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 I went with him first to Homestead, then to some there, later to some other mill districts nearer Pittsburgh, the name of which I have forgotten. What astonished me, in so far as the steel mills were concerned, was the large number of furnaces going at once, the piles, mountains, of powdered iron ore ready to be , the long lines of cars, flat, box and coal cars, and the nature and size and force of the used to roll steel. The work, as he or his friends the bosses showed me, was divided between the “front” and the “back.” Those working at the front of the furnace took care of the molten ore and which was being “puddled.” The men at the back, the stock and yard men, filled huge steel buckets or “skips” suspended from traveling cranes with ore, fuel and , all of which was piled near at hand; this material was then trundled to a point over the mouth of the melting-vats, as they were called, and “released” via a movable bottom. At this particular plant I was told that the machinery for handling all this was better than elsewhere, the company being richer and more progressive. In some of the less progressive concerns the men filled carts with raw material and then trundled them around to the front of a , which was at the back of the furnace, where they were lifted and dumped into the furnaces. But in this mill all a man had to do to fill a steel bucket with raw material was to push one of those steel buckets suspended from a under a chute and pull a rod, when the “stock” tumbled into it. From these it was trundled, by machinery, to a point over the furnace. The furnaces were charged or fed constantly by feeders working in twelve-hour shifts, so that there was little chance to rest from their . Their pay was not more than half of that paid to the men at the “front” because it was neither so hard nor so skillful, although it looked hard enough to me.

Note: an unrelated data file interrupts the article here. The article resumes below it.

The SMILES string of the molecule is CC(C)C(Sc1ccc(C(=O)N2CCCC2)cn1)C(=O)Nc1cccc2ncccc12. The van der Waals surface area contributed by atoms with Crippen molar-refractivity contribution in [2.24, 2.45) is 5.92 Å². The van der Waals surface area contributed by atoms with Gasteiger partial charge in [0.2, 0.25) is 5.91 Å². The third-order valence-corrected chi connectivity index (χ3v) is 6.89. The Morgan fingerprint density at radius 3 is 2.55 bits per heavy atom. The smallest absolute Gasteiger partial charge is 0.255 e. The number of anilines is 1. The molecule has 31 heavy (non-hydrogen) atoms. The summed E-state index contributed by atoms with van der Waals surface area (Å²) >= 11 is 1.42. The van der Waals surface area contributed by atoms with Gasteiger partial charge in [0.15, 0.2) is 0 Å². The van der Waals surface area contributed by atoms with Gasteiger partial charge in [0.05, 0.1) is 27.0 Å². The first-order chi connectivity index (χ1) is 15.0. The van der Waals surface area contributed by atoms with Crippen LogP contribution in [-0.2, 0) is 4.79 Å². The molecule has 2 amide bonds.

The men at the front, the puddlers, were the princes of this realm and yet among the hardest worked. A puddling or blast furnace was a brick structure like an oven, about seven feet high and six feet square, with two , one a receptacle into which pigiron was thrown, the other a fuel where the melting heat was generated. The drafts were so arranged that the flame swept from the fuel chamber directly upon the surface of the iron. From five to six hundred pounds of pigiron were put into each furnace at one time, after which it was closed and sufficient heat to melt down the iron. Then the began to work it with an iron rod through a hole in the furnace door, so as to stir up the liquid and bring it in contact with the air. As the became separated from the iron and rose to the top as slag, they were tipped out through a center . As it became freer from impurities, a constantly higher temperature was required to keep the iron in a liquid condition. Gradually it began to in granules, much as butter forms in churning. Later it took on or was worked into large balls or lumps or rolls like butter, three to any given “charge” or furnace. Then, while still in a comparatively soft but not molten condition, these were taken out and thrown across a steel floor to a “taker” to be worked by other machinery and other processes.